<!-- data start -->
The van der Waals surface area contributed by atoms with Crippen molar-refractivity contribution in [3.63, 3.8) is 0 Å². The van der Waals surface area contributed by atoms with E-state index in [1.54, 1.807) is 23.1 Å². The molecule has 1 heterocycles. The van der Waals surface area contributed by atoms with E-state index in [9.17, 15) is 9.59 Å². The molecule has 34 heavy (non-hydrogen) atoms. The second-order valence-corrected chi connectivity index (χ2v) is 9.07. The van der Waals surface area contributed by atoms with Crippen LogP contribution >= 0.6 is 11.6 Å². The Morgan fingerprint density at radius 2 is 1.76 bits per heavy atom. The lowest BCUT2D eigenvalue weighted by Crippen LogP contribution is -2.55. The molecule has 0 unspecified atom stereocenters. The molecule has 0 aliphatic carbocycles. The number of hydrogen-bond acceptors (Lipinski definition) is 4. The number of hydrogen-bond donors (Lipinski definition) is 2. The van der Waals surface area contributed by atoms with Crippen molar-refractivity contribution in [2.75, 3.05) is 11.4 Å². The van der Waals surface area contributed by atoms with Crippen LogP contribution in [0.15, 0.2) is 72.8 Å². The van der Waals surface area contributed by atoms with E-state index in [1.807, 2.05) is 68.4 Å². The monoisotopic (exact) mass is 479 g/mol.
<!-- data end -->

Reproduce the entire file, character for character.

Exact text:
The van der Waals surface area contributed by atoms with Crippen molar-refractivity contribution in [3.63, 3.8) is 0 Å². The van der Waals surface area contributed by atoms with E-state index in [1.54, 1.807) is 23.1 Å². The molecule has 1 heterocycles. The van der Waals surface area contributed by atoms with E-state index in [9.17, 15) is 9.59 Å². The molecule has 34 heavy (non-hydrogen) atoms. The second-order valence-corrected chi connectivity index (χ2v) is 9.07. The van der Waals surface area contributed by atoms with Crippen LogP contribution >= 0.6 is 11.6 Å². The Morgan fingerprint density at radius 2 is 1.76 bits per heavy atom. The lowest BCUT2D eigenvalue weighted by Crippen LogP contribution is -2.55. The molecule has 0 unspecified atom stereocenters. The molecule has 0 aliphatic carbocycles. The number of hydrogen-bond acceptors (Lipinski definition) is 4. The number of hydrogen-bond donors (Lipinski definition) is 2. The van der Waals surface area contributed by atoms with Crippen molar-refractivity contribution in [2.75, 3.05) is 11.4 Å². The van der Waals surface area contributed by atoms with Crippen LogP contribution in [0.15, 0.2) is 72.8 Å². The van der Waals surface area contributed by atoms with E-state index in [1.807, 2.05) is 68.4 Å². The monoisotopic (exact) mass is 479 g/mol.